How To Do Ring Muscle Up – We will walk you through each and every stage of the process in this post so you can complete your first ring muscle up.
And if you already belong to the muscle-up club but have trouble executing them repeatedly or when you tired, stay tuned because we will also discuss several workouts to address those problems.
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What is a ring muscle up?
If you’re not familiar with crossfit terminology, a ring muscle up is a pretty complex gymnastics maneuver. To put it simply, it consists of a kipping pullup, a “in air” sit-up, and a dip, all of which executed, naturally, on a set of rings.
If you’re still perplexed, allow us to explain in more detail:
- The athlete begins by hanging from the rings. To build momentum, he swings.
- He will adopt the arch posture when “moving forward” into the swing and change to the hollow position when “going backwards” (for the sake of explanation, we will use the rings as our axis of reference).
- He will use a kipping+pulling action to launch himself upward and toward the rings at the conclusion of the backward swing.
- While the arms naturally provide the pulling component, the kip results from the expansion of the hips.
- He must then begin pulling the rings down and back as he quickly sits up after finishing the kip+pull. The transition, which also a part of the movement, is frequently seen to its most important component.
- We are switching from what is effectively a pullup into a dip, which is why.
- The athlete will be in the bottom position of the ring dip at the conclusion of the transition.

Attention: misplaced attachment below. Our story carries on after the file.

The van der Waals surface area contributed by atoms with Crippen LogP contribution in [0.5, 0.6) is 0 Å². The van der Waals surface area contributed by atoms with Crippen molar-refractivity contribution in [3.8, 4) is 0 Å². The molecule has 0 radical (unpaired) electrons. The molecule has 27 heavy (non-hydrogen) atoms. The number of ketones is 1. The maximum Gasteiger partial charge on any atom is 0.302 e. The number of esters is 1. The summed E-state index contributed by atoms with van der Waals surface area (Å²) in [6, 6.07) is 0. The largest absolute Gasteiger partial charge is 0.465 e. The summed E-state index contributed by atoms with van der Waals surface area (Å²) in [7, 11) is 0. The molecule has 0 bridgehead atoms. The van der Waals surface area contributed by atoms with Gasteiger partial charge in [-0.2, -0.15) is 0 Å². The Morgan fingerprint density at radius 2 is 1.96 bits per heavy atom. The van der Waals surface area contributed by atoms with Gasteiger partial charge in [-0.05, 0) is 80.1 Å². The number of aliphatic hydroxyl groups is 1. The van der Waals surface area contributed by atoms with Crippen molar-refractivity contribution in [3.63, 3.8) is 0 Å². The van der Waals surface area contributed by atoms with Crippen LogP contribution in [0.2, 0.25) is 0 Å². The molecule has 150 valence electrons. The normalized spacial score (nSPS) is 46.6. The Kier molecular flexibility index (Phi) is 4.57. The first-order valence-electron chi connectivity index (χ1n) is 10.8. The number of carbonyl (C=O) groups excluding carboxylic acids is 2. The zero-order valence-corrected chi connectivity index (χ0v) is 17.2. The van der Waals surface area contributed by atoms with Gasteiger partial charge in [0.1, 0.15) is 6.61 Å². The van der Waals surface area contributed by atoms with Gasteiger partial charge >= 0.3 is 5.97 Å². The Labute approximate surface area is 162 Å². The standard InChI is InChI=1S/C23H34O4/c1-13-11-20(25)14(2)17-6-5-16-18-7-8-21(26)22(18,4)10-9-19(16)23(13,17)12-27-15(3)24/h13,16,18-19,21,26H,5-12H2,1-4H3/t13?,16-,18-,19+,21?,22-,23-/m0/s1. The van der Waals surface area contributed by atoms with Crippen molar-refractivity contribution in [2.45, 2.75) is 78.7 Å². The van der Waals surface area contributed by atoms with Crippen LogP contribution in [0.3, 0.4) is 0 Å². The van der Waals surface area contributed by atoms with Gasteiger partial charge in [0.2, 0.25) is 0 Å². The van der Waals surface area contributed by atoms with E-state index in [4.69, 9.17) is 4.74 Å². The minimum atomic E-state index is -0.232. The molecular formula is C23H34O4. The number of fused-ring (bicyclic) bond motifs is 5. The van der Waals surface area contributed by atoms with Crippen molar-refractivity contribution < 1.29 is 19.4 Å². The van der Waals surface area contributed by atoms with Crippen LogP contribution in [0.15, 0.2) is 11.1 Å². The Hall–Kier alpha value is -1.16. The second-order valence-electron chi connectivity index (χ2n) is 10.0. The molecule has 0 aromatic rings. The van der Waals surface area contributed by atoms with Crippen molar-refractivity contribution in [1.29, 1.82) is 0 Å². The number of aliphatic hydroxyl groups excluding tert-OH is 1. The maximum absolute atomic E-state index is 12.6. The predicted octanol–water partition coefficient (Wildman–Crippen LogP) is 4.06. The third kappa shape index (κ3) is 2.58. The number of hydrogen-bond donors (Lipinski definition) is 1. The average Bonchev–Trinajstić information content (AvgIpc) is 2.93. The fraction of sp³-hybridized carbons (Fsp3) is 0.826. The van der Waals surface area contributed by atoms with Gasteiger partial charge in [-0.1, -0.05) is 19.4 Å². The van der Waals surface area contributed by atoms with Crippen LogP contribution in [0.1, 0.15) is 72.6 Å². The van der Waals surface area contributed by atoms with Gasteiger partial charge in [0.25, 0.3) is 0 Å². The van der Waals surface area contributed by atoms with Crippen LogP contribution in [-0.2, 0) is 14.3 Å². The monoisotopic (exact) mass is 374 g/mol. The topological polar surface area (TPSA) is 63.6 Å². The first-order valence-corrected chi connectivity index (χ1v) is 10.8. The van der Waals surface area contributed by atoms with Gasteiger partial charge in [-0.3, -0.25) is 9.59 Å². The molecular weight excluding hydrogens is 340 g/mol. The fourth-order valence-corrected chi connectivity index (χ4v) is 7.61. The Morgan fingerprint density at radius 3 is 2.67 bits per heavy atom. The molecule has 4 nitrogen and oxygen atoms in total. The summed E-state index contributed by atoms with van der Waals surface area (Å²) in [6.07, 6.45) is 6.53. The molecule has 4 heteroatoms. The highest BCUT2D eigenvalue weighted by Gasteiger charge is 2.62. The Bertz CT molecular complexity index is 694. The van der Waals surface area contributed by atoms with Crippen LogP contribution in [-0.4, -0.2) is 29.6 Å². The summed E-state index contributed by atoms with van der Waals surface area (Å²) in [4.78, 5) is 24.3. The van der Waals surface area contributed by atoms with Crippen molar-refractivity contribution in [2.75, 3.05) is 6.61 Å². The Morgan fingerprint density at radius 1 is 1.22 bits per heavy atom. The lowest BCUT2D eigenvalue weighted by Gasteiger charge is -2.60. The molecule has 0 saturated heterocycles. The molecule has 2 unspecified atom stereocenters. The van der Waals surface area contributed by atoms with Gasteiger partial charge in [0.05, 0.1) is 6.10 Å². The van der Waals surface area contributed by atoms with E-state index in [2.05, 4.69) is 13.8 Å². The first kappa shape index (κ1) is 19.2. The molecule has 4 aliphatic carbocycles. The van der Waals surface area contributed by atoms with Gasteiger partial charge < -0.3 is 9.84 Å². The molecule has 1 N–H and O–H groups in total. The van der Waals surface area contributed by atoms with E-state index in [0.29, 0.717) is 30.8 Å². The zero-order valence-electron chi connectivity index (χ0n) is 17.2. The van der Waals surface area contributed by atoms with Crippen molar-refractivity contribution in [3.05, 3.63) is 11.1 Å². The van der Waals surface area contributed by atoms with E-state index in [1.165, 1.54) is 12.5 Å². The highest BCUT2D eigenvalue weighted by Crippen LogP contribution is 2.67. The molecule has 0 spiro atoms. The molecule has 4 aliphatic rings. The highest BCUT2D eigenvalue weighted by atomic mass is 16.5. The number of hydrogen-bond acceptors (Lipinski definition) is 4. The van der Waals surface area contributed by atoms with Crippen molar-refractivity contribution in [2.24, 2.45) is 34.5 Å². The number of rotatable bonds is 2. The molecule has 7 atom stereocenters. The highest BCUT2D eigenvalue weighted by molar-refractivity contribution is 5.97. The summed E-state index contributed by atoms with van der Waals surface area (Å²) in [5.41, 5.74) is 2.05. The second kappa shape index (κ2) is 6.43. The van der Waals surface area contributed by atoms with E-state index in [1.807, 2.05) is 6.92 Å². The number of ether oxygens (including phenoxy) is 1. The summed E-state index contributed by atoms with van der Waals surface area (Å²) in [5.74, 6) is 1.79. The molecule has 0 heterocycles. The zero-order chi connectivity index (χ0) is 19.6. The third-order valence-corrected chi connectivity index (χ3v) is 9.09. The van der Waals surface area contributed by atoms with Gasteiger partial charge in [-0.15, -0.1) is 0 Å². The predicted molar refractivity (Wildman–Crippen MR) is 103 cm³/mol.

It is now only a matter of doing the dip and locking out your arms to finish the repeat.
Unquestionably one of the hardest Crossfit exercises to perfect is the ring muscle up. As we mentioned, it takes excellent core stability, plenty of body awareness, and both pulling and pushing strength.
Because of this, it’s critical to prepare yourself for it with targeted drills and strengthening workouts.
Kipping or Ring MU Strict
This article outlines the procedures for learning the kipping ring muscle up. It’s critical to distinguish between this movement’s rigorous and kipping variants. Although they both fundamentally use the identical pullup-transition-dip actions, the rigorous form favors strength over the kipping variation since it calls for greater technique and coordination.
However, this isn’t always the case. Ideally, if you have the strength to do a tight ring muscle up, you should also be able to complete a kipping muscle up.
This is so that there is no coordination required to swiftly combine the kip+pull into the push back+sit up observed in the kipping variant. Additionally, rigorous RMUs make it far simpler to use a fake grip than kipping, giving the athlete an advantage throughout the activity. Even though they may have several rigorous RMUs, athletes who are very strong but require greater body awareness and control frequently have trouble with kipping RMUs.
The solution to this problem is to practice movement drills repeatedly until your brain ultimately “knows” what to do and what postures to move through automatically.